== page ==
Thursday, July 21, 2011

Some more thoughts on responsibility

The notion of responsibility seems to go hand in hand with the notion of proxies, which I have written about previously. As this culture, this society has moved forward in time, we have continually given up responsibility and given proxies to others - we rely on others to make sure our water is safe to drink and that our food is safe to eat. Much of this responsibility has been delegated to large government, which has in turn relied on industry to maintain minimal standards of conscience and morality. In the end, our individual responsibilities have been boiled down to being "consumers" and "contributors to the economy."  Consequently, all of our daily activities, our actual being and the physical world have been interpreted within this ethereal economic framework. (Did you know that your life is worth around $8,000,000? I understand where such a number comes from, but I would never buy it.) These responsibilities are extremely passive - the basic premise of micro and macroeconomic theory is that we as individuals are unable to affect change. We are unable to act, even if it is in our best interests to act.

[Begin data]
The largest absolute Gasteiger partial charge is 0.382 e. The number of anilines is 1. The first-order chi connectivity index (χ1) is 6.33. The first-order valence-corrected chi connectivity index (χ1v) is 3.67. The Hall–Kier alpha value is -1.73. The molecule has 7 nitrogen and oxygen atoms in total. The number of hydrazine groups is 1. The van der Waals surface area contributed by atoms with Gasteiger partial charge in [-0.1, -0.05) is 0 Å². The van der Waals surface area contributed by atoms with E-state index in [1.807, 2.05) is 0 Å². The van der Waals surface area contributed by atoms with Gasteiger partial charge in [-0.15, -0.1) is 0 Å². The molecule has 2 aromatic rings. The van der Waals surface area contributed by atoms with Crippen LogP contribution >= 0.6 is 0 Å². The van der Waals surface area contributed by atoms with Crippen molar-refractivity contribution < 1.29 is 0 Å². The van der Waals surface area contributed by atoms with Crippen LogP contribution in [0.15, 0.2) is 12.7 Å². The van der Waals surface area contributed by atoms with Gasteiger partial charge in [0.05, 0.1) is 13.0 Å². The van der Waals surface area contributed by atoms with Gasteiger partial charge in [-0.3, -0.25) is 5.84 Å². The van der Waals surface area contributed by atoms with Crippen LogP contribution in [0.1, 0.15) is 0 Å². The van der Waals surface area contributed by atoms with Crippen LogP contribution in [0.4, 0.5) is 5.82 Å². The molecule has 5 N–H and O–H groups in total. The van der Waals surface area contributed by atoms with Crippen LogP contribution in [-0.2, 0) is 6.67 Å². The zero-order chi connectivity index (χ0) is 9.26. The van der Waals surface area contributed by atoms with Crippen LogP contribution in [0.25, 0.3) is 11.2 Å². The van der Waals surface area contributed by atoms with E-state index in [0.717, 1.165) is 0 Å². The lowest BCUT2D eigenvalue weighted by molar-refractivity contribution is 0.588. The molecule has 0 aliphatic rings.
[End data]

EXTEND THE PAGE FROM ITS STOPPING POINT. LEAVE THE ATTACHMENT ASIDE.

At the same time, the delegated responsibility (and the outcomes of this delegation) has diffused in many ways. When it comes down to actually taking action, we are unsure of where to apply pressure - is it better to get government to pass policy? Or do we get those CEOs fired? And as opposed to Fick's Fist Law of Diffusion, the influence of our behaviour -spatially and temporally - has only increased over time, even though you would think that a diffuse delegation of responsibility would lessen our influences. The point is, we need to assume responsibility, to take it back. We can no longer rely on "elected officials" to take care of what matters most in the world - the environment and everything that it represents. To paraphrase Mahatma Gandhi, even good government is no excuse for us not to practice self-government.

In the penultimate chapter of Derrick Jensen's book, What We Leave Behind, Jensen quotes Dietrich Bonhoeffer, who said "...action comes from a readiness for responsibility." Most all of us know that action needs to be taken, here and now. We cannot wait. And we will only be driven to action if we are willing to assume responsibility for what this action represents - taking down of this ecologically and mentally destructive culture. If we are willing to take responsibility, action will flow.

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